When I first started writing this blog, a better name would have been the Reluctant Blogger. I wanted to really get into my blog. I wanted it to become a virtual home for my thoughts. I wanted to use it as a place for my ideas to percolate, clarify, and emerge. But I was, well, reluctant.
Then, a few weeks ago, I came across this list at A List Apart on writing for the Living Web. After reading it, I made a decision to turn over a blogging leaf. I decided it was time to let go of my inhibitions and insecurities and let the little voices in my head out. The list itself was published several years ago, and the ideas may seem like common sense, but sometimes I need common sense spelled out for me.
A few excerpts:
Write for a reason, and know why you write. Whether your daily updates concern your work life, your hobbies, or your innermost feelings, write passionately about things that matter.
For a while, I felt like I was floundering for a reason to write (floundering. fish. get it? ah. . .never mind). I’m now starting to understand what it is I’m trying to do here.
I want this space to be a place for me to talk about some of what matters most to me. I want to be free to explore ideas about technology, and teaching and learning. But I want it to be more than that. I don’t want to just report about what I’m finding. Occasionally, I want to convey some of the feeling of giddyness and awe that I feel when working on these ideas.
Write honestly. Don’t hide, and don’t stop short. When writing about things that matter, you may be tempted to flee to safe, familiar havens: the familiar, the sentimental, the fashionable. Try to find the strength to be honest, to avoid starting the journey with passion and ending it with someone else’s tired formula. The work may be hard, it may be embarrassing, but it will be true – and it will be you, not a tired formula or an empty design. And if you can be satisfied with that tired formula, you aren’t writing for a reason.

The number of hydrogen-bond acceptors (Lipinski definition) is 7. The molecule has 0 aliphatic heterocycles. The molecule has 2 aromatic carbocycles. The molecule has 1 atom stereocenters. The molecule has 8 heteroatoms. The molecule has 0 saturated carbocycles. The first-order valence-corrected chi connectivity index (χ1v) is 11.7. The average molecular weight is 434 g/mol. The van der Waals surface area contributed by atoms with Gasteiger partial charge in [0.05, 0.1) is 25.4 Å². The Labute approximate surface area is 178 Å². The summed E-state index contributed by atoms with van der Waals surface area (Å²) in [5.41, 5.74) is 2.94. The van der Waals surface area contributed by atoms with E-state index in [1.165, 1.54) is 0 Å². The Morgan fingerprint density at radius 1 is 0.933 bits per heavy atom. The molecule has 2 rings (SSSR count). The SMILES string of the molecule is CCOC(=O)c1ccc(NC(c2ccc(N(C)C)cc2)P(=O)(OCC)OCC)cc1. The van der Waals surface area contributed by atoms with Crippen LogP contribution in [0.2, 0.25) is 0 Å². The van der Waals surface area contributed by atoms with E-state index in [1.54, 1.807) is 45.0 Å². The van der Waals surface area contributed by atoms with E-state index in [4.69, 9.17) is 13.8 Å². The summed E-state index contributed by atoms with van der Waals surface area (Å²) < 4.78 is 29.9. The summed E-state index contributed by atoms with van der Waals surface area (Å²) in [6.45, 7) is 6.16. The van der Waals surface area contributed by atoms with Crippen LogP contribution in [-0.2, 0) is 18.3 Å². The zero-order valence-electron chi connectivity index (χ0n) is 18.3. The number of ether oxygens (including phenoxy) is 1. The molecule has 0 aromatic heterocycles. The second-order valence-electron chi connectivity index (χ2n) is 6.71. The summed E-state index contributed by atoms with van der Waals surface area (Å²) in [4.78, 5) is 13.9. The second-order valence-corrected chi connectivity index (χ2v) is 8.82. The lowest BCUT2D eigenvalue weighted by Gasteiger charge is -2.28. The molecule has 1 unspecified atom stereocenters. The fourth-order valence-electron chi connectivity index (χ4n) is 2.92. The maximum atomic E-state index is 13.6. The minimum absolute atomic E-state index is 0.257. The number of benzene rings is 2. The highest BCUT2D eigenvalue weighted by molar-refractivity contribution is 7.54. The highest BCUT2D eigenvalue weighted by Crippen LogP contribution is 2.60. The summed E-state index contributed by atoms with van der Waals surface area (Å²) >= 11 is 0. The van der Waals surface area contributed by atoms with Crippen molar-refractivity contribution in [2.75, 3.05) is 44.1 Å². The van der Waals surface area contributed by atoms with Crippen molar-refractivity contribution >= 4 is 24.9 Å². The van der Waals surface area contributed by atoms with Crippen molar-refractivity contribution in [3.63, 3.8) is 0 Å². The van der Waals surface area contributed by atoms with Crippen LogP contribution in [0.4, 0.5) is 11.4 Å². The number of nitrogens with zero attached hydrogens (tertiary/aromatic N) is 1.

I’m guilty of “pulling back” just when things could get interesting. I’m also guilty of writing posts and then, upon going back to read them, clicking the Cancel button. I’m not going
I’m going to try not to do that anymore.
If you are writing for the Living Web, you must write consistently. You need not write constantly, and you need not write long, but you must write often. One afternoon in grad school, I heard B. F. Skinner remark that fifteen minutes a day, every day, adds up to about book every year, which he suggested was as much writing as anyone should indulge. You don’t need to write much, but you must write, and write often.
I love the idea of the Living Web. Again, nothing shockingly “new” about this concept, but still a nice way of talking about the stuff we create and share online. I’m working on writing often, even when I’m not sure that what I have to say is the best, most interesting stuff I could write about.
If you believe you are right, say so. Explain why. It doesn’t matter that you are young, or unknown, or lack credentials, or that crowds of famous people disagree. Don’t hesitate or muddy the water. The truth matters; show us the right answer, and get out of the way.
This is a big one for me. I’m going to try to learn to “let go” of those inhibitions and let my blog be a place to just put myself out there. I’m going to stop worrying about being “right” because I’m going to be willing to admit when I was wrong. And that’s okay, too.
There is a lot more good stuff in this article. Take a look.